1. JBird

        Unless it’s like “Steve the Dalek” actually investing in making something new is unacceptable. Our elites don’t believe in thinking different. Maybe they’re afraid of being called a communist or a terrorist or something.

        On a slightly less rantish note, the Bloomberg article was good as the writer compared the Japanese and American GDP. While the latter is higher, the former’s products and services are better. He mentioned how the clothes he buys in Japan are better quality for the same price.

        This supports my early rants on the skeletonizaton of companies and stuff for profit. Instead of making better products.

      2. wilroncanada

        Let me just tweek the noses of all you SNL likers and dislikers from the past and the present.
        It was a show like most others with some good skits and some bad ones.
        Most of the best skits were written and performed by the Canadians on the show (which was a lot of them).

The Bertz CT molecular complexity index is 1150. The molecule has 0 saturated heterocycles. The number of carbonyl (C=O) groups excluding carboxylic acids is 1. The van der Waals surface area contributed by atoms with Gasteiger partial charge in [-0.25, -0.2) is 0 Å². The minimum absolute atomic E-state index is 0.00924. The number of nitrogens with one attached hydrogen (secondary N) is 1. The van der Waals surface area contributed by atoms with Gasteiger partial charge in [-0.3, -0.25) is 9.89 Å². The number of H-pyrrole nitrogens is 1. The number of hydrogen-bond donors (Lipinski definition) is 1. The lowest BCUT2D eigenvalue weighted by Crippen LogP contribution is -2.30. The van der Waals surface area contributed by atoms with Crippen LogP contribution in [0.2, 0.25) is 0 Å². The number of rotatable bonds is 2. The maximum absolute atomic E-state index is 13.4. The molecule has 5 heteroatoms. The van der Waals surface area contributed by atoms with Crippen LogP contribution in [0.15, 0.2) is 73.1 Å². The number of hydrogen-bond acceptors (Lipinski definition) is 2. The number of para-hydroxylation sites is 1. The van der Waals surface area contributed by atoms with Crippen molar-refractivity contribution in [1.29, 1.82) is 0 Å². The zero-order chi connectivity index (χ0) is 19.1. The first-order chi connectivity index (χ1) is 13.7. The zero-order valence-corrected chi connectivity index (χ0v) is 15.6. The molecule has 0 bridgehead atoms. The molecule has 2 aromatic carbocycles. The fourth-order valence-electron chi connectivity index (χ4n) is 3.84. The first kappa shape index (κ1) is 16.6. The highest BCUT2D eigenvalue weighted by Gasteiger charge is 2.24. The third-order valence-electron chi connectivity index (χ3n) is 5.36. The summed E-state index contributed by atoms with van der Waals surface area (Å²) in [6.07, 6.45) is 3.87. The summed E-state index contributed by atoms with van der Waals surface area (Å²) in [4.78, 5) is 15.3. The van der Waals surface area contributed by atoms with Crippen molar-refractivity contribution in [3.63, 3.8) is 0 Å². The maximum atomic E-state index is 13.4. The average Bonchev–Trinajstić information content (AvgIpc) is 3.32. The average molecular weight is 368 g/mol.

The show went downhill after most of the Canadians departed.
        Canadians know how to do comedy that is comedic.

        1. Wukchumni

          Yes, we have long relied on escapees from the Gulag Hockeypelago to amuse us in a manner we’ve become accustomed to, so there’s that.

  22. anonymous

    The Politico “American Military” article contains anti-Russia propaganda: quotes Allen, who claims Russia is the imperialistic force. Reality is: NATO has amassed missiles and troops on Russia’s border, etc…

    1. Lambert Strether

      I think NC readers don’t need to be alerted on the basic things to watch for, absent real value add. Incidentally, both statements could be true, depending on your definition of imperialism.

  23. Wukchumni

    George Carlin had his 7 forbidden words, never to be uttered on TV…

    The CDC’s are: Fetus, Diversity, Transgender, Evidence-Based, Entitlement, Vulnerable & Science-Based.